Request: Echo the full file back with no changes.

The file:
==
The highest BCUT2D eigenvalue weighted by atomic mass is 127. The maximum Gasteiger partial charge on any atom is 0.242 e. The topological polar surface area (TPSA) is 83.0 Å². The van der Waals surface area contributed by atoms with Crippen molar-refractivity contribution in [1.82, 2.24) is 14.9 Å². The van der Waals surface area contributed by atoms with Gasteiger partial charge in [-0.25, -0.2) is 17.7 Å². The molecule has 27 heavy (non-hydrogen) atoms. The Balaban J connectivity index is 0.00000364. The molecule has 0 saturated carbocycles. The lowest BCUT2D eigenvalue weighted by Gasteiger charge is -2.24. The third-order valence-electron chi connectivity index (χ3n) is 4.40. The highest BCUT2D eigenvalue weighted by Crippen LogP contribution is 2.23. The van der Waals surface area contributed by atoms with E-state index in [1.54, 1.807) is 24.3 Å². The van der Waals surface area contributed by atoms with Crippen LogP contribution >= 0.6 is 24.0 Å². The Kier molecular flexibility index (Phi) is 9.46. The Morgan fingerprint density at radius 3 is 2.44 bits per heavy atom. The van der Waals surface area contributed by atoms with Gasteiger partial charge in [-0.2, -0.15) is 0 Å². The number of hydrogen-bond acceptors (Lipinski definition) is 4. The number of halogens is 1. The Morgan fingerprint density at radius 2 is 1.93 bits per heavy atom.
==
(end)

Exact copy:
The highest BCUT2D eigenvalue weighted by atomic mass is 127. The maximum Gasteiger partial charge on any atom is 0.242 e. The topological polar surface area (TPSA) is 83.0 Å². The van der Waals surface area contributed by atoms with Crippen molar-refractivity contribution in [1.82, 2.24) is 14.9 Å². The van der Waals surface area contributed by atoms with Gasteiger partial charge in [-0.25, -0.2) is 17.7 Å². The molecule has 27 heavy (non-hydrogen) atoms. The Balaban J connectivity index is 0.00000364. The molecule has 0 saturated carbocycles. The lowest BCUT2D eigenvalue weighted by Gasteiger charge is -2.24. The third-order valence-electron chi connectivity index (χ3n) is 4.40. The highest BCUT2D eigenvalue weighted by Crippen LogP contribution is 2.23. The van der Waals surface area contributed by atoms with E-state index in [1.54, 1.807) is 24.3 Å². The van der Waals surface area contributed by atoms with Crippen LogP contribution >= 0.6 is 24.0 Å². The Kier molecular flexibility index (Phi) is 9.46. The Morgan fingerprint density at radius 3 is 2.44 bits per heavy atom. The van der Waals surface area contributed by atoms with Gasteiger partial charge in [-0.2, -0.15) is 0 Å². The number of hydrogen-bond acceptors (Lipinski definition) is 4. The number of halogens is 1. The Morgan fingerprint density at radius 2 is 1.93 bits per heavy atom.